For decades, Illinois policymakers have consistently failed to make the annual required contributions to the state’s pension systems, primarily because they could pay for services and their “pet projects” without raising taxes; in 1995, policymakers created a flawed re-funding schedule, and they have refused to correctly amortize the pension systems’ unfunded liabilities since then. Instead they have favored corporate interests rather than the interests of their citizenry and; thus, they have seriously sabotaged the public employees’ retirement plans and the State of Illinois’ future economic solvency through mismanagement and fiscal irresponsibility. Past state policymakers left us with a fiscal disaster.

Current Illinois policymakers are not trustworthy or competent either. They are equally as reckless in employing the old cost-avoiding tactics as their predecessors. They continue to use an ineffective and “cheaper” actuarial cost method (a projected-unit credit which back loads required contributions) instead of using an entry-age normal cost method for determining pension funding and benefits earned. (According to the Center for State and Local Government Excellence, “This [the entry-age normal cost] method recognizes a larger accumulated pension obligation for active employees than the projected-unit credit [does] and generally requires larger annual contributions”).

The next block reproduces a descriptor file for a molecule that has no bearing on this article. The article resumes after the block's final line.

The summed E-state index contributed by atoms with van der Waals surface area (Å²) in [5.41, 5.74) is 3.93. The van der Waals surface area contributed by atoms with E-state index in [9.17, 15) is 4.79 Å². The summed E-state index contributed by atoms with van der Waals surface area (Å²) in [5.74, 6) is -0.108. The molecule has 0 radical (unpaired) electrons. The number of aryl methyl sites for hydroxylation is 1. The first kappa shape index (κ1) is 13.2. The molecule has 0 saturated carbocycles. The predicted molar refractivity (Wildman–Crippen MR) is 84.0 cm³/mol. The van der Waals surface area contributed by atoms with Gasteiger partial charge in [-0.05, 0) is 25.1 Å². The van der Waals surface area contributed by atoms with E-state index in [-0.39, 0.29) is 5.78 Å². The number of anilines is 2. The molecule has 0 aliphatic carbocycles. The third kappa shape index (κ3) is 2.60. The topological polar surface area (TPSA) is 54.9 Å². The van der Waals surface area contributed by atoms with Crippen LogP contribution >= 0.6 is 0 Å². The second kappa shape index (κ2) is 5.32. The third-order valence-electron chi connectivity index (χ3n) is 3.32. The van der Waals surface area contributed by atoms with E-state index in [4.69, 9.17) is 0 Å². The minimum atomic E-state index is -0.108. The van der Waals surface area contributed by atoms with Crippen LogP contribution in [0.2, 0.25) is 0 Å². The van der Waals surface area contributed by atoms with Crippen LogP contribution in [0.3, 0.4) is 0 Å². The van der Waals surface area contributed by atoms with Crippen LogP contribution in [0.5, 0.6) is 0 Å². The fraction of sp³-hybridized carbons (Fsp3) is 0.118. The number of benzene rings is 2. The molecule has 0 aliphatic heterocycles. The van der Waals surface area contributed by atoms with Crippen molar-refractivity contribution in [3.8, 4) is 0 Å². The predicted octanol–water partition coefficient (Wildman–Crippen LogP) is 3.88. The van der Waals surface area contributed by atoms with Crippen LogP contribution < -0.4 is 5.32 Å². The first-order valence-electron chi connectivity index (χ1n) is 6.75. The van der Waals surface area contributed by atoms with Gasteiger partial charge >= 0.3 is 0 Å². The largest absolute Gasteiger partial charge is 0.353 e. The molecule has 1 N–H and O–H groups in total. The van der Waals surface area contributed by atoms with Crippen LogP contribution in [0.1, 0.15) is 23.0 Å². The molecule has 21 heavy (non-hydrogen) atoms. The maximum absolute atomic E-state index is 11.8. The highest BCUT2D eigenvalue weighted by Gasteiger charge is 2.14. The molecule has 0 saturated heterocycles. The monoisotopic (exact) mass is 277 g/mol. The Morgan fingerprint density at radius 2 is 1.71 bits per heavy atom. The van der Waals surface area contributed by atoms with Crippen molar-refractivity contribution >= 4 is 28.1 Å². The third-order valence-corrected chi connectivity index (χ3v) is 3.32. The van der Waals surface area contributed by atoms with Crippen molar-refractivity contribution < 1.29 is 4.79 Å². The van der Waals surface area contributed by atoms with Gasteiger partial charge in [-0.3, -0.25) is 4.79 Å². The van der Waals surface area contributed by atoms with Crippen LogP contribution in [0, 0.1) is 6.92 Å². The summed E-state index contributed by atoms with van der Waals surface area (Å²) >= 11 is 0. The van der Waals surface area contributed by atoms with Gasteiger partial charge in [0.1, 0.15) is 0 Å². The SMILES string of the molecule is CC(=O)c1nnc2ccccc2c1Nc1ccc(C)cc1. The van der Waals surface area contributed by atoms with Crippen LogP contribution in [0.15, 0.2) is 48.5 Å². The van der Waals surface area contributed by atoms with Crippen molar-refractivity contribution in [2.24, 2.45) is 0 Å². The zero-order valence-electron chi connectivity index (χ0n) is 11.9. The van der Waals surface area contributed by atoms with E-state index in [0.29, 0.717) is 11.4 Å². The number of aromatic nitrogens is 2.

Furthermore, Illinois policymakers continue to issue obligation bonds with the assumption that they will reap high investment returns, and they continue to be concerned more about Bond-Rating agencies than the protections of their public employees’ constitutional guarantees and retirement security.